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Taking over incomplete building work

Sometimes building jobs can be left incomplete or unfinished. This may be the result of an unresolved dispute with an owner or the builder having gone into administration or liquidation.

Whilst it may appear easy or low-risk to finish a home that is already 80 or 90% complete, there are a number of risks that you should be aware of, and some protective measures which you should take, before committing yourself to this type of project. 

Risk - You become responsible!

A key risk in taking over another builder’s work is that you may be considered by the owner (and subsequent owners of the property) to have accepted responsibility for the entire job, including works undertaken by the former builder. You might therefore find yourself liable for rectifying any defective works performed by the former builder.  

This includes that the base works completed by the former builder may be defective and/or not to industry standards. This, in turn, may impair the quality of your work and require rectification work to be undertaken at your own cost. A common example is where you are contracted to carry out painting work on walls built by a former builder and the walls are defective, which leads to subsequent painting defects in your work.  

How can I protect myself? 

There are several proactive steps you can take to protect yourself when taking over incomplete building work:  

  • Preliminaries – ensure that the original contract is at an end and that the client is responsible for any legal or financial claims made by the former builder. Ask for something in writing to support this and insert it into the contract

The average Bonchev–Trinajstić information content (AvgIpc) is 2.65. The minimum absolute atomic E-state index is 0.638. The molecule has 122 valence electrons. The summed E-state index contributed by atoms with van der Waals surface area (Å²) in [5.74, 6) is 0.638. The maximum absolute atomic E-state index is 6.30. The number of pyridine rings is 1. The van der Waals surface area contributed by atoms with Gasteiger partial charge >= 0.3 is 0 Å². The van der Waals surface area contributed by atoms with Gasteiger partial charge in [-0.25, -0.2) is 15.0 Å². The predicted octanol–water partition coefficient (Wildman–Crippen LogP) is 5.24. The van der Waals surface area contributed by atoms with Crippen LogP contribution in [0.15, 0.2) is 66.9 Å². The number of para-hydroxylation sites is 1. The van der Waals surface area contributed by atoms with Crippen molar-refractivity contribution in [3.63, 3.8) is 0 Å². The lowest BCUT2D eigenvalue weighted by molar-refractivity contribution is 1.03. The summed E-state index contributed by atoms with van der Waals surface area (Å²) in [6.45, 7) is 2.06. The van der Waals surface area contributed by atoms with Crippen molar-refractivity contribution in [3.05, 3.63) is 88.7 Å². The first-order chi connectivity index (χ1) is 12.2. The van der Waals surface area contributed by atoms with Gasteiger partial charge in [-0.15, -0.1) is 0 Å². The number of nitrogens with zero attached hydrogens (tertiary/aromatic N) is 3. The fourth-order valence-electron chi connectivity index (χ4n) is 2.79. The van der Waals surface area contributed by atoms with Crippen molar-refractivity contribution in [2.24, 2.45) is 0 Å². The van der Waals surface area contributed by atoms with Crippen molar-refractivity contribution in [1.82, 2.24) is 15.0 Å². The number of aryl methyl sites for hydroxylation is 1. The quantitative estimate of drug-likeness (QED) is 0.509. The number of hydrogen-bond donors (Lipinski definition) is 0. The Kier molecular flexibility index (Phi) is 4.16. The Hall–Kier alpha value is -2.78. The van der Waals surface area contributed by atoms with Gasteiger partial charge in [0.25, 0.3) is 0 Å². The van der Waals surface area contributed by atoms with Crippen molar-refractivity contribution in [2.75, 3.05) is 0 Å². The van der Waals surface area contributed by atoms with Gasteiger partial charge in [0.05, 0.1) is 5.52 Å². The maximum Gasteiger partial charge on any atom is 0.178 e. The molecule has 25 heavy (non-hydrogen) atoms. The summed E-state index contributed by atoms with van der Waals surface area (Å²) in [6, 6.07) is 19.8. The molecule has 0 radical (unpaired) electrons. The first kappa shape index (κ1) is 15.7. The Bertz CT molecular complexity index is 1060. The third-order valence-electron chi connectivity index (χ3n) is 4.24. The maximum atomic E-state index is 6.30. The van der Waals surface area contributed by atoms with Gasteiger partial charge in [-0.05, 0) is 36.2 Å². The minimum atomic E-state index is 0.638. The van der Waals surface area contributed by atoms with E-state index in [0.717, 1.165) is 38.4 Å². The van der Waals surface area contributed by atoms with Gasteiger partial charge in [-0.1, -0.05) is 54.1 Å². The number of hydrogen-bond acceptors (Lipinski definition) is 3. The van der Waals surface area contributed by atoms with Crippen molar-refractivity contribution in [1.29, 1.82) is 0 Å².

• Copyright - If you are intending to build off another builders plans, then it is wise to ensure that the original builder has agreed to use of their plans by you to finish the job;
  • Inspect for defects – before signing a new contract or providing a quote, arrange a time with the client to document, examine, inspect and test the works. Also, where possible take photos of the existing works to attach to the newly signed building contract
  • Scope of works – your scope of works for taking over the job should explicitly identify the works performed by the former builder, the works performed by you as the incoming builder, and any rectification works to be carried out by you of incomplete or defective works performed by the former builder
  • You should also request that the potential client commission an independent building inspection of the works completed by the former builder, checking all the works and making an enquiry of works that are invisible such as waterproofing, damp proofing and termite barriers (this may include the production of any certificates/council inspections if these works have already been done)
  • Acceptance of base works – include a term in your contract which states that the client has accepted the base work as being satisfactory
  • Exclusion of Liability - include a form of indemnity in your contract with a clause or special condition which states that you do not accept responsibility for the former builder’s works and that any rectification work which needs to be completed in respect of their works will be dealt with by way of a variation to the contract and with any additional costs to be charged to the client accordingly; and
  • Insurance and building permit - you will need to take out warranty insurance or confirm the validity of any existing insurance. In addition, notify the local government authority that the building work has been reassigned and apply for the permit to be transferred into your name, or apply for a new permit

It would also be prudent to factor into your profit margin the financial risks associated with this type of project.  

Furthermore, to assist you in deciding whether to take on the project, you should also make inquiries with the client as to why the former builder is no longer working on the project. This will assist you in making commercial decision as to whether or not to take on the unfinished work for the client.

To find out more, contact HIA's Workplace Services team

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